The Coast Guard is improving its management of the troubled Deepwater program, but costs still could rise for new national security cutters and unmanned aerial vehicles, department Inspector General Richard Skinner said in written testimony to two House Homeland Security subcommittees.
The $24 billion, 25-year Deepwater program aims to upgrade aging vessels, aircraft and communications systems. Government investigators repeatedly have identified problems with it.
In April, the Coast Guard commandant, Adm. Thad Allen, announced that his agency was taking over as lead systems integrator for all assets and acquisitions under the program. The announcement was a blow to defense firms Lockheed Martin and Northrop Grumman, which were awarded the contract to manage Deepwater in 2002 through a joint venture called Integrated Coast Guard Systems.
Company officials also disclosed last month that the Justice Department is investigating the Deepwater program.
Skinner said the cost for the first two national security cutters "is expected to increase well beyond the current $775 million estimate." He said that figure does not include a $302 million adjustment proposed by the Lockheed-Northrop team.
The estimate also does not include "the cost of structural modifications to be made to mitigate known design deficiencies." The industry team also has indicated its intention to request additional adjustments, Skinner said.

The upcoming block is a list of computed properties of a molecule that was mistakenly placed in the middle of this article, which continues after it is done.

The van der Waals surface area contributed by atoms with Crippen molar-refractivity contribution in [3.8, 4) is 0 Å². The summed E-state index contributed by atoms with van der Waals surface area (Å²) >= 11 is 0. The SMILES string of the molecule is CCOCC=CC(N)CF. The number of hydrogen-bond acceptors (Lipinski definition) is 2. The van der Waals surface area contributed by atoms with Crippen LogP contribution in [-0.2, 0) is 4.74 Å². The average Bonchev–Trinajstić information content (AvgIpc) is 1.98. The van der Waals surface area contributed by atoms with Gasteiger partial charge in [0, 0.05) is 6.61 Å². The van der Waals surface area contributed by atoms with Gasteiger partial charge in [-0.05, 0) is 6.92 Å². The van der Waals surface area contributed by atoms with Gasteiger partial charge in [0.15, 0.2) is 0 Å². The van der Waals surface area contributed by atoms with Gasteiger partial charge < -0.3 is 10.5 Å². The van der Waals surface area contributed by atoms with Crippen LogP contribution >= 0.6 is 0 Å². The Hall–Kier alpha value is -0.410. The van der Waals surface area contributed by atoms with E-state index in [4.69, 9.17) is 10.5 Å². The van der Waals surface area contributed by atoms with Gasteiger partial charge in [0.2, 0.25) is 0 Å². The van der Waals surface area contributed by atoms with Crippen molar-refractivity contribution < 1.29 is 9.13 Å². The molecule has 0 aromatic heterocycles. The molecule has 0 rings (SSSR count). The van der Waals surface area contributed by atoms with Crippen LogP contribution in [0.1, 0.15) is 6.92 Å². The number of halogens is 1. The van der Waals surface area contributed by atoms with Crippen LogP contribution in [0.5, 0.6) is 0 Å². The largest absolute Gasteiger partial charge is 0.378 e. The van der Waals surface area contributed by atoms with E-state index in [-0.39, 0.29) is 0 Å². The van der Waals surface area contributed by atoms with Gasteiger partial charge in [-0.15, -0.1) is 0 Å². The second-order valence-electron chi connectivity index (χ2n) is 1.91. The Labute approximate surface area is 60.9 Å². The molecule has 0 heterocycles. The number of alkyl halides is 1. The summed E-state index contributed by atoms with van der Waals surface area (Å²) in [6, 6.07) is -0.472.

Those problems and "future [adjustments] could add hundreds of millions of dollars" to the tab, Skinner said. "We remain concerned that these and other cost increases within the Deepwater program could result in the Coast Guard acquiring fewer and less capable [assets]."
Skinner also cited problems with production and deployment of a new, vertical unmanned aerial vehicle. He said the Coast Guard had to issue a second order May 8 stopping work on the project because it "is over budget and more than 12 months behind schedule," with the potential to spend $50 million more and take 18 months longer to deliver the first two systems.
Without them, Skinner added, the Coast Guard would lose 76 percent of surveillance capability promised under Deepwater.
The two top Coast Guard officials in charge of Deepwater, Rear Adm. Gary Blore and Capt. Steven Baynes, told lawmakers they are getting control of Deepwater and said the program already has produced benefits.
In March, for example, the Coast Guard used "Deepwater-enhanced command-and-control capabilities" to seize more than 42,000 tons of cocaine being smuggled off the coast of Panama, the largest bust in the agency's history, the officials said in written testimony.
The bust would not have been possible without the "upgraded tracking capabilities and the ability to communicate securely over great distances," Blore and Baynes said.